49 Voices: Dennis Ricker of the Mat-Su

This week we’re hearing from Mat Su Valley resident Dennis Ricker. Ricker came to Alaska from Colorado in 1978 and was a wildland firefighter until he retired.

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Dennis Ricker of the Mat-Su (Photo by Wesley Early)
Dennis Ricker of the Mat-Su (Photo by Wesley Early)

RICKER: I went to school in Colorado. I came up here looking for a fisheries job and jumped into the wild-land fire game after that. Since about 1978, so a number of years over 30 years now.

Great people. Kind of a remote setting, kind of an urban setting. We kind of split our time to come in a see the grandkid in Anchorage, and then we go out to the valley and enjoy the environment out there. Lately we’ve jumped into the fat-tire bike craze, so we’ve been doing a lot of that in Willow and Nancy Lake and enjoying the trails here in Anchorage. They’re just fantastic.

I think the world is becoming a smaller place and I think things may surprise people from the lower 48 that Alaska’s not a lot different from a lot of the other places in the world. I’d say it’s more similar than not. People are similar. You know, people are people.
Things that are dissimilar… I think the environment is a little harsher than most places. Harsher than Arizona, California. But probably not as harsh as some of the adventurous folks that come from Minnesota and up that way too. I think there’s an independence, if you want to call it a pioneer spirit. I think it’s a community of diverseness, if that’s a word, I guess diversity. And yet it’s people that get along. So that’s what attracts me to this place too. It’s a place where people can argue but still talk.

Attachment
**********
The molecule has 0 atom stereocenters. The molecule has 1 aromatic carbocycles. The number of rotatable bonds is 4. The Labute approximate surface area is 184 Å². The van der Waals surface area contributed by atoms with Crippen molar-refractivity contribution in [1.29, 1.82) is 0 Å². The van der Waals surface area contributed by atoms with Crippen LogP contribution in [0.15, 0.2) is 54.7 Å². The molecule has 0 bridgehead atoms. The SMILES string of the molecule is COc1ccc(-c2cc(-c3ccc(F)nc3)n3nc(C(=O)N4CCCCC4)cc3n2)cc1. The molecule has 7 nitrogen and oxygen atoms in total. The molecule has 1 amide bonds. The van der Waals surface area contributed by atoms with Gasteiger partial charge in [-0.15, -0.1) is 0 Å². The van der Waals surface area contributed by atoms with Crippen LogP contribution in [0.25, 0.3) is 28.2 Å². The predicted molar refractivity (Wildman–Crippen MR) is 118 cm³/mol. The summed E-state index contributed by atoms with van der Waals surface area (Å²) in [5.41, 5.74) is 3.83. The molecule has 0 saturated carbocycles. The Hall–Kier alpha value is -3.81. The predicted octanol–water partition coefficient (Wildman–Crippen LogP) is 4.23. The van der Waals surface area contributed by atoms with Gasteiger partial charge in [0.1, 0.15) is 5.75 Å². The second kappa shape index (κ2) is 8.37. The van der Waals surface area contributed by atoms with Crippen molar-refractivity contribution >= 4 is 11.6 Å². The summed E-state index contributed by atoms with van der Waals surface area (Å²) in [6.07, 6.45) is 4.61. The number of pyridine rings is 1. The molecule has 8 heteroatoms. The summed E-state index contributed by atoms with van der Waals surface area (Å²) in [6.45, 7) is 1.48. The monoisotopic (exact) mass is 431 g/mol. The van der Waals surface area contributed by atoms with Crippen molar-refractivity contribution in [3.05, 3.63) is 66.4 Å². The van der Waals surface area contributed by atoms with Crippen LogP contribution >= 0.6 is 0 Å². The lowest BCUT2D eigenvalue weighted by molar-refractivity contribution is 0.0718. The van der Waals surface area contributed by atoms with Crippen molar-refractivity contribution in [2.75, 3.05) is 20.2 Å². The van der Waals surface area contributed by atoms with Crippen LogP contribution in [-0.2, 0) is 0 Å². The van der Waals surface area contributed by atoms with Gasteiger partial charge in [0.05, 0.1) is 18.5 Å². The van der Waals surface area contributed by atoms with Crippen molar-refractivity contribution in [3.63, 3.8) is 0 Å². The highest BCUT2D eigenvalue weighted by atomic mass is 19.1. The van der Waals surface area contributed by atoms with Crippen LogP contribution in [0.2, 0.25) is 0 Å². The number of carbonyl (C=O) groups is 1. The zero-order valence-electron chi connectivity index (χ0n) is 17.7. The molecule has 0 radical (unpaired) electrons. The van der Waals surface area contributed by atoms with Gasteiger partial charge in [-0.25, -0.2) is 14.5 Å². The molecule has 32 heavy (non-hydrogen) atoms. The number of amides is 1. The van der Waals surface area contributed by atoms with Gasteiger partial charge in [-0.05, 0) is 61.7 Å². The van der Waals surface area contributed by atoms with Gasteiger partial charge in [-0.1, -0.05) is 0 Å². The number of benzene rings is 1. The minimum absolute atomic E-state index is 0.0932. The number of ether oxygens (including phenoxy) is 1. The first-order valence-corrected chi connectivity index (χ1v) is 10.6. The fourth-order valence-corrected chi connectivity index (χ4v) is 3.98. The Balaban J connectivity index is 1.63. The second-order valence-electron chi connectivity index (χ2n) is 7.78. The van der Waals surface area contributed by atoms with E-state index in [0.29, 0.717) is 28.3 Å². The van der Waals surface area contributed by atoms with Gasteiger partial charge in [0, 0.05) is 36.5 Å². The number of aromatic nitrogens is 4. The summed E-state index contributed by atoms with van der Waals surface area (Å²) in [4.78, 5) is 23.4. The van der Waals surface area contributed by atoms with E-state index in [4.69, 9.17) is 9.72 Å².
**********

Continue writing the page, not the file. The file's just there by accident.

We are a lot closer to government up here, I think. Just because of the smaller nature of the beast, you know. I think only in Alaska could you walk around in the trails and tie in with people you see involved in the community, involved in issues, involved in the government. Go to a Fourth of July parade in Seward and talk to Bill Walker maybe, before he was elected governor. Or being on a trail and talking to Tony Knowles [former Governor of Alaska].

Yeah, this is home here. We have family here, we have a daughter and a son and I doubt if they’ll ever leave. You know, they love it here. So you know, families grow and so I think we’ll stay here. Probably travel a little bit more, but yeah, we’ll hang out here.